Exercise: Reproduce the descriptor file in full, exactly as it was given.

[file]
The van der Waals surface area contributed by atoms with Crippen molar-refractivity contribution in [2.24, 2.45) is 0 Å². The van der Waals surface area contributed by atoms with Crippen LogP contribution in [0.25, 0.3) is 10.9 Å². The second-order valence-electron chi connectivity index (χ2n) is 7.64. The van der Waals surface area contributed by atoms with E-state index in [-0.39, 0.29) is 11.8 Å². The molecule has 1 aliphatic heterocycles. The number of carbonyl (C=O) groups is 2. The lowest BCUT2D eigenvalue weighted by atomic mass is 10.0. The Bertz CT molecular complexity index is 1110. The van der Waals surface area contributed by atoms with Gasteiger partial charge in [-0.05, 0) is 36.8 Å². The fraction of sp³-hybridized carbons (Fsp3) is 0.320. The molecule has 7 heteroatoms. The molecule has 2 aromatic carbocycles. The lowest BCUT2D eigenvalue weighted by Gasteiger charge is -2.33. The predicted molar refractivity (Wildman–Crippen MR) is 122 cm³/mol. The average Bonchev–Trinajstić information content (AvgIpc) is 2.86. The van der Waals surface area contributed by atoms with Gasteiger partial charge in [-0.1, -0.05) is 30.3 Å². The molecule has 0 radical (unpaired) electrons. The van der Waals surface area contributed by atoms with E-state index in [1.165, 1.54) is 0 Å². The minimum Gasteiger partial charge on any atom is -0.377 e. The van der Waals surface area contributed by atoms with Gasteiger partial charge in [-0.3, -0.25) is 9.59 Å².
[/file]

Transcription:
The van der Waals surface area contributed by atoms with Crippen molar-refractivity contribution in [2.24, 2.45) is 0 Å². The van der Waals surface area contributed by atoms with Crippen LogP contribution in [0.25, 0.3) is 10.9 Å². The second-order valence-electron chi connectivity index (χ2n) is 7.64. The van der Waals surface area contributed by atoms with E-state index in [-0.39, 0.29) is 11.8 Å². The molecule has 1 aliphatic heterocycles. The number of carbonyl (C=O) groups is 2. The lowest BCUT2D eigenvalue weighted by atomic mass is 10.0. The Bertz CT molecular complexity index is 1110. The van der Waals surface area contributed by atoms with Gasteiger partial charge in [-0.05, 0) is 36.8 Å². The fraction of sp³-hybridized carbons (Fsp3) is 0.320. The molecule has 7 heteroatoms. The molecule has 2 aromatic carbocycles. The lowest BCUT2D eigenvalue weighted by Gasteiger charge is -2.33. The predicted molar refractivity (Wildman–Crippen MR) is 122 cm³/mol. The average Bonchev–Trinajstić information content (AvgIpc) is 2.86. The van der Waals surface area contributed by atoms with Gasteiger partial charge in [-0.1, -0.05) is 30.3 Å². The molecule has 0 radical (unpaired) electrons. The van der Waals surface area contributed by atoms with E-state index in [1.165, 1.54) is 0 Å². The minimum Gasteiger partial charge on any atom is -0.377 e. The van der Waals surface area contributed by atoms with Gasteiger partial charge in [-0.3, -0.25) is 9.59 Å².